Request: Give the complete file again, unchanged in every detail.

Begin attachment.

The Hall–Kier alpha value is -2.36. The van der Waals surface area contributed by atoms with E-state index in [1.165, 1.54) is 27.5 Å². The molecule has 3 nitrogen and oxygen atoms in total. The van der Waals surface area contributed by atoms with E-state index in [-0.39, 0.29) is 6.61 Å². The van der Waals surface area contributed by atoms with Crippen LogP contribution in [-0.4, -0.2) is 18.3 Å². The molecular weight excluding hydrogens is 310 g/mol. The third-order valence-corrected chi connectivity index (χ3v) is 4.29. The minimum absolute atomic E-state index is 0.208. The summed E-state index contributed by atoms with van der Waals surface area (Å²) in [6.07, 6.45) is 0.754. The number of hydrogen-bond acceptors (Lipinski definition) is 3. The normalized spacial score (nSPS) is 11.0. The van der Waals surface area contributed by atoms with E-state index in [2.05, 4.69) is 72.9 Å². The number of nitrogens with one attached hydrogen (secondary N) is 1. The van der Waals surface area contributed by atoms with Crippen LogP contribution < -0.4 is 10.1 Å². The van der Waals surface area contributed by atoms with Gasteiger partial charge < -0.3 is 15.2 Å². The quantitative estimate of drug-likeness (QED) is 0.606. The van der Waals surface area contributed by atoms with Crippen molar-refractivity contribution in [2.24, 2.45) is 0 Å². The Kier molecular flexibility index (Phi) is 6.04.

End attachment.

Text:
The Hall–Kier alpha value is -2.36. The van der Waals surface area contributed by atoms with E-state index in [1.165, 1.54) is 27.5 Å². The molecule has 3 nitrogen and oxygen atoms in total. The van der Waals surface area contributed by atoms with E-state index in [-0.39, 0.29) is 6.61 Å². The van der Waals surface area contributed by atoms with Crippen LogP contribution in [-0.4, -0.2) is 18.3 Å². The molecular weight excluding hydrogens is 310 g/mol. The third-order valence-corrected chi connectivity index (χ3v) is 4.29. The minimum absolute atomic E-state index is 0.208. The summed E-state index contributed by atoms with van der Waals surface area (Å²) in [6.07, 6.45) is 0.754. The number of hydrogen-bond acceptors (Lipinski definition) is 3. The normalized spacial score (nSPS) is 11.0. The van der Waals surface area contributed by atoms with E-state index in [2.05, 4.69) is 72.9 Å². The number of nitrogens with one attached hydrogen (secondary N) is 1. The van der Waals surface area contributed by atoms with Crippen LogP contribution < -0.4 is 10.1 Å². The van der Waals surface area contributed by atoms with Gasteiger partial charge < -0.3 is 15.2 Å². The quantitative estimate of drug-likeness (QED) is 0.606. The van der Waals surface area contributed by atoms with Crippen molar-refractivity contribution in [2.24, 2.45) is 0 Å². The Kier molecular flexibility index (Phi) is 6.04.